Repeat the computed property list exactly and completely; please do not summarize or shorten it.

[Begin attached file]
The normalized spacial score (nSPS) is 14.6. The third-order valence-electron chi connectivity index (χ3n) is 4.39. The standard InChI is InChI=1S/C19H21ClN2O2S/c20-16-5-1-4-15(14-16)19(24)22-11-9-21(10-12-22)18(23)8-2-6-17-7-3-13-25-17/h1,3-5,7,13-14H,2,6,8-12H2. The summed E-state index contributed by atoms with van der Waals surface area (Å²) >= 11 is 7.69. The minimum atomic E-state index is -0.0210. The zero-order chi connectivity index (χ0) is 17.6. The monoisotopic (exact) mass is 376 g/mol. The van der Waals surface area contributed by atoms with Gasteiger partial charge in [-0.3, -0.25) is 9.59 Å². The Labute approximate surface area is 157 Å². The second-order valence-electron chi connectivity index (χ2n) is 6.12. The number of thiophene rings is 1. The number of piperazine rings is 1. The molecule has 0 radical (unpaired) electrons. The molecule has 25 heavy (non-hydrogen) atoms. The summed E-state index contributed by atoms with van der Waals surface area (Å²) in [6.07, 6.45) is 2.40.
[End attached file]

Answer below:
The normalized spacial score (nSPS) is 14.6. The third-order valence-electron chi connectivity index (χ3n) is 4.39. The standard InChI is InChI=1S/C19H21ClN2O2S/c20-16-5-1-4-15(14-16)19(24)22-11-9-21(10-12-22)18(23)8-2-6-17-7-3-13-25-17/h1,3-5,7,13-14H,2,6,8-12H2. The summed E-state index contributed by atoms with van der Waals surface area (Å²) >= 11 is 7.69. The minimum atomic E-state index is -0.0210. The zero-order chi connectivity index (χ0) is 17.6. The monoisotopic (exact) mass is 376 g/mol. The van der Waals surface area contributed by atoms with Gasteiger partial charge in [-0.3, -0.25) is 9.59 Å². The Labute approximate surface area is 157 Å². The second-order valence-electron chi connectivity index (χ2n) is 6.12. The number of thiophene rings is 1. The number of piperazine rings is 1. The molecule has 0 radical (unpaired) electrons. The molecule has 25 heavy (non-hydrogen) atoms. The summed E-state index contributed by atoms with van der Waals surface area (Å²) in [6.07, 6.45) is 2.40.